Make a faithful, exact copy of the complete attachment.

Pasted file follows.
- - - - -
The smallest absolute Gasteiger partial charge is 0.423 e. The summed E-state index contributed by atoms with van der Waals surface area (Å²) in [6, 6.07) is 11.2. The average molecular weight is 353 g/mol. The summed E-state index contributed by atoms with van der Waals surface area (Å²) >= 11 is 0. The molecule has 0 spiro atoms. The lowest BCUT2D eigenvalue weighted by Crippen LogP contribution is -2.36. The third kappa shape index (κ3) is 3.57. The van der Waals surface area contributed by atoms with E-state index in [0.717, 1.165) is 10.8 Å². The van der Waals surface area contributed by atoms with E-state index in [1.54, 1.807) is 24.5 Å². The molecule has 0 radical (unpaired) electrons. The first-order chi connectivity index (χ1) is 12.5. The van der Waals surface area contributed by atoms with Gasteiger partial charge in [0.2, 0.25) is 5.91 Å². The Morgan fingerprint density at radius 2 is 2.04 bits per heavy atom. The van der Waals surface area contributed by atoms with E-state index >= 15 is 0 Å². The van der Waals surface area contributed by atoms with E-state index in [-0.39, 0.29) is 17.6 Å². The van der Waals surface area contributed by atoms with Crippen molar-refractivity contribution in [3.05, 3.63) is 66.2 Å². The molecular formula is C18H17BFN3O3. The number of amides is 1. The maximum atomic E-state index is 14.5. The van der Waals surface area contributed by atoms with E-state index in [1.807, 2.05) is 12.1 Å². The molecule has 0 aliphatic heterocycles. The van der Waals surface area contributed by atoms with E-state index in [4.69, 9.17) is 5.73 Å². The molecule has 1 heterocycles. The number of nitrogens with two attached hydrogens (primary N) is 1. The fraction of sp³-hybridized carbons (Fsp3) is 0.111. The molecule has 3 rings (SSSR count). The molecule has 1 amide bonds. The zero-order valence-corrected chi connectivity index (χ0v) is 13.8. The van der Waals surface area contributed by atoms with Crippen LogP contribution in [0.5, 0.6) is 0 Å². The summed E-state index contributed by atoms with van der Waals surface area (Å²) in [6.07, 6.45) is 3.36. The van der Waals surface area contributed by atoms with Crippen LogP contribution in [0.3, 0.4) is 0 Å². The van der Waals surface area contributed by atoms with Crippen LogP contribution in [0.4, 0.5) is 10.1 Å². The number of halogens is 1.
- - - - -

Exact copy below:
The smallest absolute Gasteiger partial charge is 0.423 e. The summed E-state index contributed by atoms with van der Waals surface area (Å²) in [6, 6.07) is 11.2. The average molecular weight is 353 g/mol. The summed E-state index contributed by atoms with van der Waals surface area (Å²) >= 11 is 0. The molecule has 0 spiro atoms. The lowest BCUT2D eigenvalue weighted by Crippen LogP contribution is -2.36. The third kappa shape index (κ3) is 3.57. The van der Waals surface area contributed by atoms with E-state index in [0.717, 1.165) is 10.8 Å². The van der Waals surface area contributed by atoms with E-state index in [1.54, 1.807) is 24.5 Å². The molecule has 0 radical (unpaired) electrons. The first-order chi connectivity index (χ1) is 12.5. The van der Waals surface area contributed by atoms with Gasteiger partial charge in [0.2, 0.25) is 5.91 Å². The Morgan fingerprint density at radius 2 is 2.04 bits per heavy atom. The van der Waals surface area contributed by atoms with E-state index >= 15 is 0 Å². The van der Waals surface area contributed by atoms with E-state index in [-0.39, 0.29) is 17.6 Å². The van der Waals surface area contributed by atoms with Crippen molar-refractivity contribution in [3.05, 3.63) is 66.2 Å². The molecular formula is C18H17BFN3O3. The number of amides is 1. The maximum atomic E-state index is 14.5. The van der Waals surface area contributed by atoms with E-state index in [1.807, 2.05) is 12.1 Å². The molecule has 0 aliphatic heterocycles. The van der Waals surface area contributed by atoms with E-state index in [4.69, 9.17) is 5.73 Å². The molecule has 1 heterocycles. The number of nitrogens with two attached hydrogens (primary N) is 1. The fraction of sp³-hybridized carbons (Fsp3) is 0.111. The molecule has 3 rings (SSSR count). The molecule has 1 amide bonds. The zero-order valence-corrected chi connectivity index (χ0v) is 13.8. The van der Waals surface area contributed by atoms with Crippen LogP contribution in [0.5, 0.6) is 0 Å². The summed E-state index contributed by atoms with van der Waals surface area (Å²) in [6.07, 6.45) is 3.36. The van der Waals surface area contributed by atoms with Crippen LogP contribution in [0.3, 0.4) is 0 Å². The van der Waals surface area contributed by atoms with Crippen LogP contribution in [0.4, 0.5) is 10.1 Å². The number of halogens is 1.